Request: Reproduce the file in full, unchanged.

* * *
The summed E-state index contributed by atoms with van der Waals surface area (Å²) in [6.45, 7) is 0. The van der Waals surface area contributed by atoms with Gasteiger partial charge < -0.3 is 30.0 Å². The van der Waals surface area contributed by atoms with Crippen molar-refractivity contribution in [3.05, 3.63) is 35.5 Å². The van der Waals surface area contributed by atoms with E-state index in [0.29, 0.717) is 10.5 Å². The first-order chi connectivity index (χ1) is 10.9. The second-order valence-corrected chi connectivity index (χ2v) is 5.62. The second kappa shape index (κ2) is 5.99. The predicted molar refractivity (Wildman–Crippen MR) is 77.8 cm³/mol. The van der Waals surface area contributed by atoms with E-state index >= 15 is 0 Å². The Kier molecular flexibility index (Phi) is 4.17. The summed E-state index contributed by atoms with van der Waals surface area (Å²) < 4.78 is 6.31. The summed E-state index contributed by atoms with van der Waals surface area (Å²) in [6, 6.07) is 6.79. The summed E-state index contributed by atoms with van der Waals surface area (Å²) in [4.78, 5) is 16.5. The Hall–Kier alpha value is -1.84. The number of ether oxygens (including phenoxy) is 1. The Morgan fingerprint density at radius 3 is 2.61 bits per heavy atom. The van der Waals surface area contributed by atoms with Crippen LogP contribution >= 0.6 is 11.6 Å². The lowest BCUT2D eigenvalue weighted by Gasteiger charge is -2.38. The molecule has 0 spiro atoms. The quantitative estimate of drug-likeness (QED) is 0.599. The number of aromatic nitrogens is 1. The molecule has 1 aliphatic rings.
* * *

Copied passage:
The summed E-state index contributed by atoms with van der Waals surface area (Å²) in [6.45, 7) is 0. The van der Waals surface area contributed by atoms with Gasteiger partial charge < -0.3 is 30.0 Å². The van der Waals surface area contributed by atoms with Crippen molar-refractivity contribution in [3.05, 3.63) is 35.5 Å². The van der Waals surface area contributed by atoms with E-state index in [0.29, 0.717) is 10.5 Å². The first-order chi connectivity index (χ1) is 10.9. The second-order valence-corrected chi connectivity index (χ2v) is 5.62. The second kappa shape index (κ2) is 5.99. The predicted molar refractivity (Wildman–Crippen MR) is 77.8 cm³/mol. The van der Waals surface area contributed by atoms with E-state index >= 15 is 0 Å². The Kier molecular flexibility index (Phi) is 4.17. The summed E-state index contributed by atoms with van der Waals surface area (Å²) < 4.78 is 6.31. The summed E-state index contributed by atoms with van der Waals surface area (Å²) in [6, 6.07) is 6.79. The summed E-state index contributed by atoms with van der Waals surface area (Å²) in [4.78, 5) is 16.5. The Hall–Kier alpha value is -1.84. The number of ether oxygens (including phenoxy) is 1. The Morgan fingerprint density at radius 3 is 2.61 bits per heavy atom. The van der Waals surface area contributed by atoms with Crippen LogP contribution >= 0.6 is 11.6 Å². The lowest BCUT2D eigenvalue weighted by Gasteiger charge is -2.38. The molecule has 0 spiro atoms. The quantitative estimate of drug-likeness (QED) is 0.599. The number of aromatic nitrogens is 1. The molecule has 1 aliphatic rings.